While many in the financial services industry are dreading the day that AI technology becomes advanced enough to render broad swaths of the human workforce obsolete, Deutsche Bank’s John Cryan ironically sees the technology as something that might help him save his job.
The leader of the biggest German lender has been tasked with putting the bank back on sound footing, regaining market share and - of course - reining in costs, including the bank’s bloated headcount. DB has 97,000 employees worldwide, about double the number of employees at many of its European peers.
And as the bank has made about half of the 9,000 cuts promised by Cryan in a five-year restructuring plan, the CEO told the Financial Times that machine learning and automation technology could help him cut tens of thousands of additional jobs, particularly in the bank’s back office.
Deutsche has made about 4,000 of the 9,000 job cuts promised under a five-year restructuring plan announced in late 2015. Mr Cryan said many of the additional cuts would come through using technology to boost efficiency in the bank’s processes.
“There we’ve got the most to gain,” he said. “We’re too manual, which can make you error-prone and it makes you inefficient. There’s a lot of machine learning and mechanisation that we can do."
Mr Cryan said the ratio of front office, revenue-generating staff, to back office people who keep the bank’s systems running, was “out of kilter” at Deutsche.
When asked about the specific number of employees at risk of being replaced, he told Laura Noonan at the Financial Times it would be a "big number."
Cryan’s remarks come after the bank reported a tangible return on equity of just 4% for the third quarter, far short of its medium-term target of 10%. Of course, hitting that goal will be virtually impossible as long as the European Central Bank is embracing NIRP. As we noted yesterday, DB’s investment bank is looking to the risky leveraged loan market, where it can collect juicy fees from US corporates.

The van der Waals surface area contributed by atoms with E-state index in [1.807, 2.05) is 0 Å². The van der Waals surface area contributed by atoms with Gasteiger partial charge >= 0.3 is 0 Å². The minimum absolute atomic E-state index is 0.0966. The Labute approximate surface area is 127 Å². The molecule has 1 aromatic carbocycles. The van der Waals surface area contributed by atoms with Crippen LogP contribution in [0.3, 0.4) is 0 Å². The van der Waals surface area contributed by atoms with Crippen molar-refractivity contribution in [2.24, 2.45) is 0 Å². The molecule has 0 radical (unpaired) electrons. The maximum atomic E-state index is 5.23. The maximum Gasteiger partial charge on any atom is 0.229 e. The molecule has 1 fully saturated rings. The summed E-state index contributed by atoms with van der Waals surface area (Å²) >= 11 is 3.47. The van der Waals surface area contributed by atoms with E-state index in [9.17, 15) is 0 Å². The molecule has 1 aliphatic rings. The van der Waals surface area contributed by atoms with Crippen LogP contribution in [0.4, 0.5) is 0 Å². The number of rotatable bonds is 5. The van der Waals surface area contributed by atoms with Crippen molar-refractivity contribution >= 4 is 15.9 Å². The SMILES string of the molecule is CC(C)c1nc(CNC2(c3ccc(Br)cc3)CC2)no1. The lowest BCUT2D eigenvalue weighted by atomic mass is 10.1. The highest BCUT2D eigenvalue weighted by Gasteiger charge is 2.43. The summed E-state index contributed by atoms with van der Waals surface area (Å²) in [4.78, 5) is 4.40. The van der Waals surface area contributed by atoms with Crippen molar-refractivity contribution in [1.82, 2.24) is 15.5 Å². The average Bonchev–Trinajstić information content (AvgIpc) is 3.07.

While the bank’s headcount has been reduced elsewhere, the Frankfurt-based lender added 24 managing directors and directors to its US corporate finance business this year.
As the FT points out, DB’s staff has taken umbrage in some of Cryan’s more critical remarks about the staff bloat at the bank. Back in September, Cryan said the bank’s accountants “sped a lot of time basically being abacuses” and are ripe for being automated.
As the bank works to integrate its retail network with Postbank, its German retail banking subsidiary, Cryan said he closing retail branches and pushing more of its customers to do their banking online could help the bank cut costs.
Furthermore, Cryan believes entire industries will be able to replace workers with robots, not just Deutsche Bank. "We have to find new ways of employing people and maybe people need to find new ways of spending their time," he said, according to CNBC. "The truthful answer is we won't need as many people."
Cryan’s views on AI are diametrically opposed to Elon Musk’s warnings that AI is the “single biggest threat to humanity” and that governments should immediately move to regulate the technology.
However, some experts say that any meaningful advancements in AI that would render a significant portion of the US labor force obsolete are still far in the future, and that the technology has been incredibly overhyped. According to Gartner Inc.’s hype cycle for new technologies, the hype surrounding machine learning is at the “peak of inflated expectations” and heading to the “trough of disillusionment"...